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Which Drugs and Substances Are Involved?
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Neuromuscular Blocking Agents.
Neuromuscular blocking agents are frequently involved during perioperative anaphylaxis at a range of 50–70% according to different reports in Europe,2,7,10,11 whereas limited data are available in the United States. There has not been an epidemiologic study of the causative agents of perioperative anaphylaxis in the United States. Instead, data rely on reports to the US Food and Drug Administration, and because of a lack of standardized skin testing, overall incidences in the United States are unknown. All NMBAs may elicit anaphylaxis.8,20 The sensitivity of skin tests for NMBAs in patients having experienced anaphylaxis after an NMBA injection is greater than 95%, and their reproducibility is excellent.7,8 The maximal concentration recommended should not be exceeded (table 2). Cross-reactivity between NMBAs is common and approximates 60–70%.1,12,19,20 Consequently, to be complete, investigation for cross-reactivity with the other commercialized NMBAs should be performed to identify safe alternative regimens (i.e., negative skin-tested NMBAs) during the diagnostic approach of NMBA-induced anaphylaxis.1,2,7 In France and as promoted by others, cross-reactivity is performed by PTs followed by IDTs, because PTs are less sensitive than IDTs.1,7 Conversely, others recommend PTs only.2 Indeed, an arbitrary contraindication to all NMBAs cannot be accepted as the rule in case of a documented anaphylaxis to a NMBA, because this places an unfavorable burden for the anesthetic options for the patient in the future.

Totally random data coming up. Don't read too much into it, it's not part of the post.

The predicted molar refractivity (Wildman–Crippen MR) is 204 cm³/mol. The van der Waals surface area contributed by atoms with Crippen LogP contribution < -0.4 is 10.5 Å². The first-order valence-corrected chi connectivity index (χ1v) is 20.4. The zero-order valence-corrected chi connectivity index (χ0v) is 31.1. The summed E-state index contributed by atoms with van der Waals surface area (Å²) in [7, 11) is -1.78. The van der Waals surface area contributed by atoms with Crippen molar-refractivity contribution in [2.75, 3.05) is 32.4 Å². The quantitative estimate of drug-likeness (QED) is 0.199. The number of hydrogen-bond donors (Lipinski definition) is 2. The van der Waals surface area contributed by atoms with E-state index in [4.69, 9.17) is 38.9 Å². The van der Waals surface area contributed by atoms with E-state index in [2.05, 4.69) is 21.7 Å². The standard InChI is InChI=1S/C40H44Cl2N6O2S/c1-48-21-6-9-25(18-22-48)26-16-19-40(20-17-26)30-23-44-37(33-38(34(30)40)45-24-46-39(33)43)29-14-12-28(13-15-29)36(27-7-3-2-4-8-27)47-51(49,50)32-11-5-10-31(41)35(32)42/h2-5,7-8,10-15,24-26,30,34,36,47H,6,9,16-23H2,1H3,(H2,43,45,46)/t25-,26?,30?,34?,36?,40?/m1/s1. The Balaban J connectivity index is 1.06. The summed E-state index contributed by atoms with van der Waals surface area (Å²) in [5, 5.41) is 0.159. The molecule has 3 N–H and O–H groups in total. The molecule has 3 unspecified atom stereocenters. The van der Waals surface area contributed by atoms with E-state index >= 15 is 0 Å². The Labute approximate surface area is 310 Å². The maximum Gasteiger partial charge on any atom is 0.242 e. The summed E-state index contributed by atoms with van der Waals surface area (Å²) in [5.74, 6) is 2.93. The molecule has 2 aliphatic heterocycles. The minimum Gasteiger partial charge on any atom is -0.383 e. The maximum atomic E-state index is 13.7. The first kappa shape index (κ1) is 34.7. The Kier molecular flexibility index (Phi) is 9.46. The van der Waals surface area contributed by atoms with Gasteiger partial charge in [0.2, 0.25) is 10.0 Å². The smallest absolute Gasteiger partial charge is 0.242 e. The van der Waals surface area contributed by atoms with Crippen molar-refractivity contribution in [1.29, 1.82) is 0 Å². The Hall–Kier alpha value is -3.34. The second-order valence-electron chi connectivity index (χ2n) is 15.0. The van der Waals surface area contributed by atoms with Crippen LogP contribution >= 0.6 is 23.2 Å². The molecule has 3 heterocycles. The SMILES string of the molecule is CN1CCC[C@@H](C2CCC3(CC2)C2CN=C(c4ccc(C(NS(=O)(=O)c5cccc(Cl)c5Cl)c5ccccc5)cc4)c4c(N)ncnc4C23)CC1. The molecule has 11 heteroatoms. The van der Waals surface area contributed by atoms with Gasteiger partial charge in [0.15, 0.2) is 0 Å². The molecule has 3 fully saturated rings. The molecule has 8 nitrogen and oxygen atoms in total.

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Do Skin Tests Overestimate the Incidence of Anaphylaxis to Rocuronium?